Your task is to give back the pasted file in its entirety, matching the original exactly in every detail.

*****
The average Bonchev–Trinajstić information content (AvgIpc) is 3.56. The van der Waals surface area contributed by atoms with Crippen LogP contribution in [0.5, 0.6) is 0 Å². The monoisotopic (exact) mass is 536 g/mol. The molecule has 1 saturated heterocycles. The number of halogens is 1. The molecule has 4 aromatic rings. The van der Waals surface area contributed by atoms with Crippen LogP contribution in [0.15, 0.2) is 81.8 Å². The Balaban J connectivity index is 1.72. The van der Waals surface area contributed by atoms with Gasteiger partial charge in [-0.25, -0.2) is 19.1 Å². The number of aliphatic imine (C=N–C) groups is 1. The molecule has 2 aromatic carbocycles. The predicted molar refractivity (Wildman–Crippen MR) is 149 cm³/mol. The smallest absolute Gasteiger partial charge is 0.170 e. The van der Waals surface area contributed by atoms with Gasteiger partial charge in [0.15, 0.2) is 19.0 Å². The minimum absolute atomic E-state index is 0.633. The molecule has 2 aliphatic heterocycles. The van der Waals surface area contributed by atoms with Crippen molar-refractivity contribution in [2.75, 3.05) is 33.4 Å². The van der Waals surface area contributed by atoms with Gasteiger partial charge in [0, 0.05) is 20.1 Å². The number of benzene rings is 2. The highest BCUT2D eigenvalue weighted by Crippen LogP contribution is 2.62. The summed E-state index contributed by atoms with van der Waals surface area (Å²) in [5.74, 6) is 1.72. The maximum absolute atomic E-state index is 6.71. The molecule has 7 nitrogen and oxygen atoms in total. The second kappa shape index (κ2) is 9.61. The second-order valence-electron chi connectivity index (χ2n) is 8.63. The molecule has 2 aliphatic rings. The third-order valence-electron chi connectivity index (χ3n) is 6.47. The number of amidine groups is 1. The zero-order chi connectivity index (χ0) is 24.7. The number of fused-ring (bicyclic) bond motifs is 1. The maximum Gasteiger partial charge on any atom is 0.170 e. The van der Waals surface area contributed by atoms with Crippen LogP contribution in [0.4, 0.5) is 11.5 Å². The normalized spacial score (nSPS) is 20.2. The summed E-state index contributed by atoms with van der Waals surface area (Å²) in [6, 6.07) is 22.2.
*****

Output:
The average Bonchev–Trinajstić information content (AvgIpc) is 3.56. The van der Waals surface area contributed by atoms with Crippen LogP contribution in [0.5, 0.6) is 0 Å². The monoisotopic (exact) mass is 536 g/mol. The molecule has 1 saturated heterocycles. The number of halogens is 1. The molecule has 4 aromatic rings. The van der Waals surface area contributed by atoms with Crippen LogP contribution in [0.15, 0.2) is 81.8 Å². The Balaban J connectivity index is 1.72. The van der Waals surface area contributed by atoms with Gasteiger partial charge in [-0.25, -0.2) is 19.1 Å². The number of aliphatic imine (C=N–C) groups is 1. The molecule has 2 aromatic carbocycles. The predicted molar refractivity (Wildman–Crippen MR) is 149 cm³/mol. The smallest absolute Gasteiger partial charge is 0.170 e. The van der Waals surface area contributed by atoms with Gasteiger partial charge in [0.15, 0.2) is 19.0 Å². The minimum absolute atomic E-state index is 0.633. The molecule has 2 aliphatic heterocycles. The van der Waals surface area contributed by atoms with Crippen molar-refractivity contribution in [2.75, 3.05) is 33.4 Å². The van der Waals surface area contributed by atoms with Gasteiger partial charge in [0, 0.05) is 20.1 Å². The number of benzene rings is 2. The highest BCUT2D eigenvalue weighted by Crippen LogP contribution is 2.62. The summed E-state index contributed by atoms with van der Waals surface area (Å²) in [5.74, 6) is 1.72. The maximum absolute atomic E-state index is 6.71. The molecule has 7 nitrogen and oxygen atoms in total. The second kappa shape index (κ2) is 9.61. The second-order valence-electron chi connectivity index (χ2n) is 8.63. The molecule has 2 aliphatic rings. The third-order valence-electron chi connectivity index (χ3n) is 6.47. The number of amidine groups is 1. The zero-order chi connectivity index (χ0) is 24.7. The number of fused-ring (bicyclic) bond motifs is 1. The maximum Gasteiger partial charge on any atom is 0.170 e. The van der Waals surface area contributed by atoms with Crippen LogP contribution in [0.4, 0.5) is 11.5 Å². The normalized spacial score (nSPS) is 20.2. The summed E-state index contributed by atoms with van der Waals surface area (Å²) in [6, 6.07) is 22.2.